Will “Lia” Thomas, the biological male who swam on the University of Pennsylvania’s women’s swim team this past school year, has lost his bid to become the 2022 NCAA Woman of the Year.

Each eligible school could submit the names of up to two female student-athletes for consideration before the selection committee chose 10 athletes from each division to determine the top 30 honorees. The NCAA selected Columbia University fencer Sylvie Binder to advance to the next round as the Ivy League conference winner.

Thomas made headlines for crushing his competition in NCAA women’s swimming, sparking widespread outrage. After years of being a mediocre swimmer on the men’s team, Thomas identified as transgender, transitioned, and then started breaking records against his female teammates and tournament competitors. Despite the controversy sparked by his competition against real women, the University of Pennsylvania nominated him for the 2022 NCAA Woman of the Year Award, giving Thomas one final opportunity to rob a real woman of an accolade.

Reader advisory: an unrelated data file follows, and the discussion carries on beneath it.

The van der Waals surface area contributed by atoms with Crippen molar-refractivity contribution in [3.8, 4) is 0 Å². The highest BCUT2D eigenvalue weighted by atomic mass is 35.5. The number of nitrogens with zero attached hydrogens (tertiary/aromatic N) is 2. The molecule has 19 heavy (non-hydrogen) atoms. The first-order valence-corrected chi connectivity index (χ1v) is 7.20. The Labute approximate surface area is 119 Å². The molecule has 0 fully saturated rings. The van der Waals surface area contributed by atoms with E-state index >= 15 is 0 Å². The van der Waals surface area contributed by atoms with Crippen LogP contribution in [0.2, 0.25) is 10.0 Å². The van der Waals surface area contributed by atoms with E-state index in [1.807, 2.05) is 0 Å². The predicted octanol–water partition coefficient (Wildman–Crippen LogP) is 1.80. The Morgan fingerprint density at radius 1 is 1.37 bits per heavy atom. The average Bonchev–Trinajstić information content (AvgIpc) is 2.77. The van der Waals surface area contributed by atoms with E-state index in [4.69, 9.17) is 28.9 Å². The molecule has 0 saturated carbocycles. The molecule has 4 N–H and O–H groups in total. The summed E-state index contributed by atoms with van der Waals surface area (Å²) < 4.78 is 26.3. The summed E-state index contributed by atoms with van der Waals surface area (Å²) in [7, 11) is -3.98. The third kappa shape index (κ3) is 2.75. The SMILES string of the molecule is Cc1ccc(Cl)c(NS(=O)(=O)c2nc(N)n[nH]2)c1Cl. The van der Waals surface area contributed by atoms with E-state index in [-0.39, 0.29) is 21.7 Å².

The decision to nominate Thomas after he spent the entire school year competing against real women despite his physical and biological advantages was widely panned.

“After a season of dumping on its female swimmers, forcing them to compete against a biological man who now says he is a woman, forcing them to share a locker room with said swimmer, dismissing their and their parents’ concerns summarily at every turn, even telling the female swimmers what they needed if they objected to the trans swimmer was therapy, the university now sticks a final thumb in the woman’s eyes, nominating this trans swimmer who goes by the name Lia Thomas as the University of Pennsylvania’s NCAA ‘Woman of the Year.’” Megyn Kelly said on her podcast. “This is a disgrace. Lia Thomas is not a woman.”

While it’s still tragic that he was allowed to compete against women in the first place, it’s a small consolation that he was eliminated from consideration.

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